Maybe it is time we just drop the word God from our vocabulary in inter-religious dialogue, or for that matter any discourse.
I recently read a prescient comment in book pointing out that Europe and North America are going the way of Japan in possessing a robust spirituality without any reference to God. Being “spiritual without being religious” comes to mean finding ways to name and navigate the world of unseen forces (both those that define the self and those outside the self) which encompass our lives. Without that particular baggage that religion brings to the table: God.
This is a kind of spirituality that has existed for a long time in human history, and has served many peoples very adequately. It isn’t surprising that it is making a comeback since religious people who speak frequently of God have rendered the word devoid of meaning.
To the outside observer of religion the God spoken of by theists both loves and hates various categories of people (and forms of behavior). God condemns almost everyone to hell and/or heaven (words equally without any firm meaning.) God is a transcendent law maker who breaks and sets aside laws. God is one, but also three. God is completely distinct from creation and is one with it. God is incomparable but constantly compared in terms of both affective states and intellectual ideals. God has all power except when God has no power. And so on.
Which isn’t to say that theologians don’t try to offer coherent accounts of the nature of God. Only that all seem to want to use the God word to mean different things.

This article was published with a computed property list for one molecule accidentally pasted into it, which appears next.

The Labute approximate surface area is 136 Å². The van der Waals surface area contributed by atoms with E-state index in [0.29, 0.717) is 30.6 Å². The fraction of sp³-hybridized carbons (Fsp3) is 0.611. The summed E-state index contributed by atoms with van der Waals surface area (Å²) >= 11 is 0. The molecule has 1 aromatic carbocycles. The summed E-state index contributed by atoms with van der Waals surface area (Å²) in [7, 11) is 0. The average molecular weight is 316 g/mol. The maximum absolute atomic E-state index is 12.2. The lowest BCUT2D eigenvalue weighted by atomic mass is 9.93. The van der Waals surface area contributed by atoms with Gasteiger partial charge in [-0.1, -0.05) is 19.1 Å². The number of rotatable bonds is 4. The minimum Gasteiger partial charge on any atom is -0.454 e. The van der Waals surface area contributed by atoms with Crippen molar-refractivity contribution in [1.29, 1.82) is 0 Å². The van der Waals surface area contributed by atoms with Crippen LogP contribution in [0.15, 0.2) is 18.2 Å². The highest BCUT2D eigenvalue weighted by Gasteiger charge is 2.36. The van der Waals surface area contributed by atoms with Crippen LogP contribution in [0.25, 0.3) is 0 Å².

Religious people have frequently addressed the so-called problem of evil. They seem to forget that the incoherence between a supposedly good, all-powerful God and a world of pain and suffering is the least of the problems with coherence to which the concept of God among theists is subject. And when Jews, Muslims, and Christians enter into dialogue only to promptly offer incompatible definitions of the divine?
Once a word has been emptied of meaning in the way Western civilization has emptied the word “God” of meaning what follows is a growing inability to think about that to which the word once referred. The central character of the Biblical narrative disappears from consciousness under a barrage of unstable and inchoate interpretations. And thus the transcendent creator of the universe has become “unthought” in our larger culture, even if the name by which this being was once known is still floating around. Indeed, lacking a concrete referent transcendence itself disappears from our thoughts, since it no longer has a name.
And absent God? Well there is what we know and experience much more immediately; the unseen but immanent forces that appear to determine our past, present, and future. Spirituality, and eventually religion, focus on these things that are much more readily available to our thoughts because they have well defined names: lust, fear, love, desire, anger, hunger, satisfaction, peace of mind, and so on.
I expect (not withstanding my enjoyment of Rebecca St. Jame’s eponymous song) that the word God needs to leave our vocabulary if we are going to talk about the gospel to a rising generation of young persons in our culture, or indeed anyone born in the 20th century. But we’ll also need to find another word or words for the Creator formerly known as God. Otherwise the designation “spiritual without being religious” will itself become a tautology.